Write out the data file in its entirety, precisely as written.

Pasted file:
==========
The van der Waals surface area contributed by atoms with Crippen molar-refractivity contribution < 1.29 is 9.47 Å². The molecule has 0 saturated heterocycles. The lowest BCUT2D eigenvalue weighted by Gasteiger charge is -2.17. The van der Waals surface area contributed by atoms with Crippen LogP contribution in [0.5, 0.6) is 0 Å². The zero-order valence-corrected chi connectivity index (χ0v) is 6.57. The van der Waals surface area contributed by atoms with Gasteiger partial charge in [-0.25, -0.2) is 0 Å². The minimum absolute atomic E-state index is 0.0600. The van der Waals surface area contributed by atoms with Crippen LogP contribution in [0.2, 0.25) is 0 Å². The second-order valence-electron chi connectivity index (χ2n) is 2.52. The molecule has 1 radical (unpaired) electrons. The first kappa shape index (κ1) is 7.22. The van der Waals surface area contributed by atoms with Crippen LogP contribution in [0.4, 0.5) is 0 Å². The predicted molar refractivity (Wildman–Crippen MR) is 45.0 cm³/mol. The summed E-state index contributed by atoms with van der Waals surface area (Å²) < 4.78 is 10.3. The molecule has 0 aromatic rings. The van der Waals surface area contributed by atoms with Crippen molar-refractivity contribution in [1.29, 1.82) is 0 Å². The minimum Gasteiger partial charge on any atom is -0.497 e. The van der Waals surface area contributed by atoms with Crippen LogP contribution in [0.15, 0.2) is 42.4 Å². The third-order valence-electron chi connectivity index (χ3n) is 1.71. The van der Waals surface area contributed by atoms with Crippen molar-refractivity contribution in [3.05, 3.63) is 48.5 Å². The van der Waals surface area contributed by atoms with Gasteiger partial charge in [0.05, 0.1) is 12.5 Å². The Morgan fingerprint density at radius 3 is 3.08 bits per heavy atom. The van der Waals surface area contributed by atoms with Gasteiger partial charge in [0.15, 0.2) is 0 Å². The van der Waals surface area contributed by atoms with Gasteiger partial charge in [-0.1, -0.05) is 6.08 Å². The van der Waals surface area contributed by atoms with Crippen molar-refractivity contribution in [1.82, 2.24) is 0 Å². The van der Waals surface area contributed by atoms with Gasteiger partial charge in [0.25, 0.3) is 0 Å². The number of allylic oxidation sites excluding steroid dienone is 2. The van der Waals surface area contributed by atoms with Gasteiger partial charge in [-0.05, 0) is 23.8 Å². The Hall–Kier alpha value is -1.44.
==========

The van der Waals surface area contributed by atoms with Crippen molar-refractivity contribution < 1.29 is 9.47 Å². The molecule has 0 saturated heterocycles. The lowest BCUT2D eigenvalue weighted by Gasteiger charge is -2.17. The van der Waals surface area contributed by atoms with Crippen LogP contribution in [0.5, 0.6) is 0 Å². The zero-order valence-corrected chi connectivity index (χ0v) is 6.57. The van der Waals surface area contributed by atoms with Gasteiger partial charge in [-0.25, -0.2) is 0 Å². The minimum absolute atomic E-state index is 0.0600. The van der Waals surface area contributed by atoms with Crippen LogP contribution in [0.2, 0.25) is 0 Å². The second-order valence-electron chi connectivity index (χ2n) is 2.52. The molecule has 1 radical (unpaired) electrons. The first kappa shape index (κ1) is 7.22. The van der Waals surface area contributed by atoms with Crippen LogP contribution in [0.4, 0.5) is 0 Å². The predicted molar refractivity (Wildman–Crippen MR) is 45.0 cm³/mol. The summed E-state index contributed by atoms with van der Waals surface area (Å²) < 4.78 is 10.3. The molecule has 0 aromatic rings. The van der Waals surface area contributed by atoms with Crippen molar-refractivity contribution in [1.29, 1.82) is 0 Å². The minimum Gasteiger partial charge on any atom is -0.497 e. The van der Waals surface area contributed by atoms with Crippen LogP contribution in [0.15, 0.2) is 42.4 Å². The third-order valence-electron chi connectivity index (χ3n) is 1.71. The van der Waals surface area contributed by atoms with Crippen molar-refractivity contribution in [3.05, 3.63) is 48.5 Å². The van der Waals surface area contributed by atoms with Gasteiger partial charge in [0.05, 0.1) is 12.5 Å². The Morgan fingerprint density at radius 3 is 3.08 bits per heavy atom. The van der Waals surface area contributed by atoms with Gasteiger partial charge in [0.15, 0.2) is 0 Å². The van der Waals surface area contributed by atoms with Gasteiger partial charge in [-0.1, -0.05) is 6.08 Å². The van der Waals surface area contributed by atoms with Crippen molar-refractivity contribution in [1.82, 2.24) is 0 Å². The van der Waals surface area contributed by atoms with Gasteiger partial charge in [0.25, 0.3) is 0 Å². The number of allylic oxidation sites excluding steroid dienone is 2. The van der Waals surface area contributed by atoms with Gasteiger partial charge in [-0.05, 0) is 23.8 Å². The Hall–Kier alpha value is -1.44.